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Review: 'Sunset of Furmankind', by Ted R. Blasingame

Your rating: None Average: 4 (3 votes)

Sunset of Furminkind; cover by Ashley LeuthardtTed Blasingame writes long Furry novels. That’s okay, because they are well-written, very interesting novels. (“Has written”? He’s retired from writing? Yarst!)

Sunset of Furmankind tackles a tough premise. The main character hates bioengineered Furries, and on the first page he murders one. He is sentenced to be either executed or made into one against his will. The reader can guess that he will eventually change his mind about them, but can the author make him a sympathetic-enough character to keep a readership of Furry fans interested in what happens to him until this occurs?

While I recommend buying Sunset of Furmankind in its trade paperback or Kindle edition, Blasingame has also made it available for free on his website. Sunset is worth having a permanent copy for your library, though.

Raleigh, NC, Lulu Press, September 2011, trade paperback $19.99 (510 pages), Kindle $2.99.

The background: in the late 21st century, six extrasolar planets are discovered, at the same time that faster-than-light travel is developed enabling mankind to reach them. “Initial colonies to each of them suffered high mortality rates due to accidents and sometimes harsh living conditions. While humans are highly adaptable, they were just not physically hardy enough to endure some of the conditions they faced.

Then a breakthrough happened in another field of research that would forever change humanity. Genetic scientists working on a cure for cancer could take a single damaged cell from a patient and correct the aberrations in its DNA, but the trick was getting the healthy cell to replicate its new code in through the millions of other cells in the body. […]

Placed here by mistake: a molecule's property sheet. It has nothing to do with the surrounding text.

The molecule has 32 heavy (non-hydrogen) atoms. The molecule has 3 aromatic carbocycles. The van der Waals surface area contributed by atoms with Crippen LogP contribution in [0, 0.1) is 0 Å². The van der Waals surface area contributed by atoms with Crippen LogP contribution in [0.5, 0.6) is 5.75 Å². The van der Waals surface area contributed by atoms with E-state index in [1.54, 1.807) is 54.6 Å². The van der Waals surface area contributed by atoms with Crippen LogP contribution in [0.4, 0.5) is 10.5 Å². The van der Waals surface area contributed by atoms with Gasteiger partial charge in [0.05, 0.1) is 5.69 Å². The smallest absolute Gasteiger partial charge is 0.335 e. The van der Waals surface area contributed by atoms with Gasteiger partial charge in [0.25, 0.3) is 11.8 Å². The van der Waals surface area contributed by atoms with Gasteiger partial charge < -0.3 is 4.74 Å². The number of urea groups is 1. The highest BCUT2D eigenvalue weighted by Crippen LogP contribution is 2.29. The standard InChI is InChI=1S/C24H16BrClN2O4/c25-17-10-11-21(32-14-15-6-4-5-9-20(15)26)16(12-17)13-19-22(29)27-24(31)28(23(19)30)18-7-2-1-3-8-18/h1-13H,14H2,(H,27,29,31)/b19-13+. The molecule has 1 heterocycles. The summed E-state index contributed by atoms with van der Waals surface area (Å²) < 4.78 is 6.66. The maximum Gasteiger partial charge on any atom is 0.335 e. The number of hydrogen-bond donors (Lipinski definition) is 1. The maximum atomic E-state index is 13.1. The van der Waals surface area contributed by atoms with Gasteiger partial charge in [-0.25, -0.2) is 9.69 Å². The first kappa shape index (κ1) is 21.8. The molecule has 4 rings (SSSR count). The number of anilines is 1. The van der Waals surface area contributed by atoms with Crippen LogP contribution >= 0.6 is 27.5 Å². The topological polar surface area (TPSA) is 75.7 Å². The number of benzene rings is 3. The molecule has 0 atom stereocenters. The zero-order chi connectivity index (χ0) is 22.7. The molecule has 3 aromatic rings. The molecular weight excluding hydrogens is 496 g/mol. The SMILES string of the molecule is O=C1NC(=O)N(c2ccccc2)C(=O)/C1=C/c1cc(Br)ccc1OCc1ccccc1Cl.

Years later, genetic scientists from the Terran Colonization Coalition soon began tinkering with condemned prisoners in secret and used the McEwen process to combine human DNA sequences with data from other Terran life forms, primarily canine (dogs), feline (cats), ursine (bear) and vulpine (foxes). It was their hope to improve humanity in such a way to give settling colonists an edge on their survival.

The genetic mutations were successful and brought about the development of four new races, the Canis, the Felis, the Ursis, and the Vulps. These new races were able to stand upright as bipeds due to enlarged digitigrade back leg muscles and bone structure. The forepaws had fingers and opposable thumbs for using tools, yet were padded for running on all-fours. The tongues and vocal cords were altered for human-type speech and they retained their human intelligence while also maintaining animal instincts specific to each species. […]

With the success of genetic manipulation, the Anthro Human Colonization Program was formed, and these new races were sent to the untamed colonies of Earth in an effort to see if the changes would give them an edge on survival in the wild environments. The Canis were sent as a starter colony to planet Khepri, the Felis to Bastien, the Ursis to Diamanta, and the Vulps to Javan.